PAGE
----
Recently, deep vein thrombosis (DVT) has been much discussed in the media. It has been dubbed economy-class disease, and there has been as much hype surrounding it as genuine medical debate. Some of the facts – medical and travel – have been obscured as a result.
Not surprisingly, the airlines are unhappy with the term economy-class disease. However, Dr Richard Dawood, a specialist in travel medicine at the Fleet Street Travel Clinic takes a cynical view of this. “Airlines do not like the economy-class name because it implies there is a link between DVT and flying – and there is,” he says.
Lack of mobility is at the root of the problem, so someone sitting in a car or train also risks suffering a thrombosis (see box, right). Passengers in business and first class are likewise at risk, but confined space remains an issue. “I am not opposed to the name economy-class syndrome. It is quite good in many ways,” says Dawood.
At the airlines, spokespeople for Virgin Atlantic, British Airways and American Airlines were all emphatic that economy class syndrome is “a misnomer” and moved the direction of the conversation towards immobility.
Virgin Atlantic and BA both show videos of exercises passengers can do in their seat, without laying waste their neighbour. And, surprisingly, both carriers also encourage passengers to move around the cabin, although clearly an en masse move to the aisles is undesirable. “We expect people to use their common sense,” says BA’s Leo Seaton.
However, in case Richard Dawood is right – and the airlines are hardly going to leap to agree with him anyway – it may be useful to know that BA and Virgin are typical, with seat pitch in long-haul economy class at 31 inches and 32 inches respectively; and 38in in premium economy.
American Airlines is in the process of removing more than 7,000 seats across its fleet, to increase leg room in economy to 34in-35in, although not in response to DVT scares.
Neither companies nor airlines are anticipating a mad rush to business class, nor mass aerobics in the cabin. Yet some have altered their policy.
Pharmaceuticals group Nycomed Amersham has a travel policy allowing business-class travel for journeys lasting six hours or more, although according to purchasing director David Cook, there are some travellers who claim to need the flexibility of a business-class ticket and therefore fly in the executive cabin to Europe.
Nycomed’s travel is split evenly between the US, UK and Scandinavia.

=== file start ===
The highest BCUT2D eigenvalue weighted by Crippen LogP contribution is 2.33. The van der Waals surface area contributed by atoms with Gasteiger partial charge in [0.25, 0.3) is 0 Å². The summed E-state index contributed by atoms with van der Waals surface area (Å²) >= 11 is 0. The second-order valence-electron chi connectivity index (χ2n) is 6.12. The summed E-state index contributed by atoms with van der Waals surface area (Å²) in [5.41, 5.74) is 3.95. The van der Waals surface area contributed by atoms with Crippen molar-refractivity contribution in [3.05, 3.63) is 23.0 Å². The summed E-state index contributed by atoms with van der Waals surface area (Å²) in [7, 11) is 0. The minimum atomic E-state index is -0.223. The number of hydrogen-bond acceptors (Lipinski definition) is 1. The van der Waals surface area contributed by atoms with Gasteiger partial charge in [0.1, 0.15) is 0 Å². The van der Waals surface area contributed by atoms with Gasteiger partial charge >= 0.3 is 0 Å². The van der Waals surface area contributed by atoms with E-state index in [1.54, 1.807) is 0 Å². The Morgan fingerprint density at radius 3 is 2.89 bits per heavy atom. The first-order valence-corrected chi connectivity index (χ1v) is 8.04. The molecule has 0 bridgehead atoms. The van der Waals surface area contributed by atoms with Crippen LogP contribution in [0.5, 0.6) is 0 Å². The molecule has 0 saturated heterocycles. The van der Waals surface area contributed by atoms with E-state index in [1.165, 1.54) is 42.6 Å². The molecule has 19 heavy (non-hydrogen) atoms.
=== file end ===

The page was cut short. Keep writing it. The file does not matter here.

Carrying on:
“With the airline deals we have to Scandinavia, our discounted business fares on those routes are cheaper than economy,” says Cook. “But BA’s introduction of World Traveller Plus will have an impact on long-haul flights. I flew in World Traveller Plus to Newark and thought it was very good for the price differential. A number of people may be may be downgraded from business class into premium economy, or upgraded from economy.”
Ian Hall, director of European travel sourcing for Unilever, says more research is required before any rise in travel budgets is passed to enable air travel upgrades. “It has been identified that it does not matter which cabin you sit in because the problem is lack of activity and movement,” he says. “We would stress that it is important to isolate the health issues for people travelling because employers have a duty of care to employees.
We have to minimise the risk to them.” Nevertheless, Unilever has made no official communication with its employees because it feels more work is needed to understand the problem and sort the facts from the hype.
Contacts: Fleet Street Clinic (020) 7353 5678, www.fleetstreet clinic.com; Royal Free Travel Health Centre (020) 7830 2885.
Deep vein thrombosis (DVT) is the formation of a thrombus (blood clot) within a vein, commonly in the thigh or calf, where blood pools during inactivity. The blood clot can block the flow of blood in the vein, and can also break off and travel to the brain or heart, possibly causing a stroke or heart attack.
DVT has been linked to air travel, especially long-haul flights in economy class. In October 2000, 28-year-old Emma Christofferson died after collapsing at Heathrow at the conclusion of a 12,000-mile flight from Sydney, Australia.
Shortly afterwards, British Airways became one of the first airlines to warn its passengers about the potential dangers of DVT.
To minimise risks, BA advises travellers to drink adequate fluids when in flight, avoid smoking and alcohol, keep legs uncrossed when seated and walk around the cabin whenever possible.
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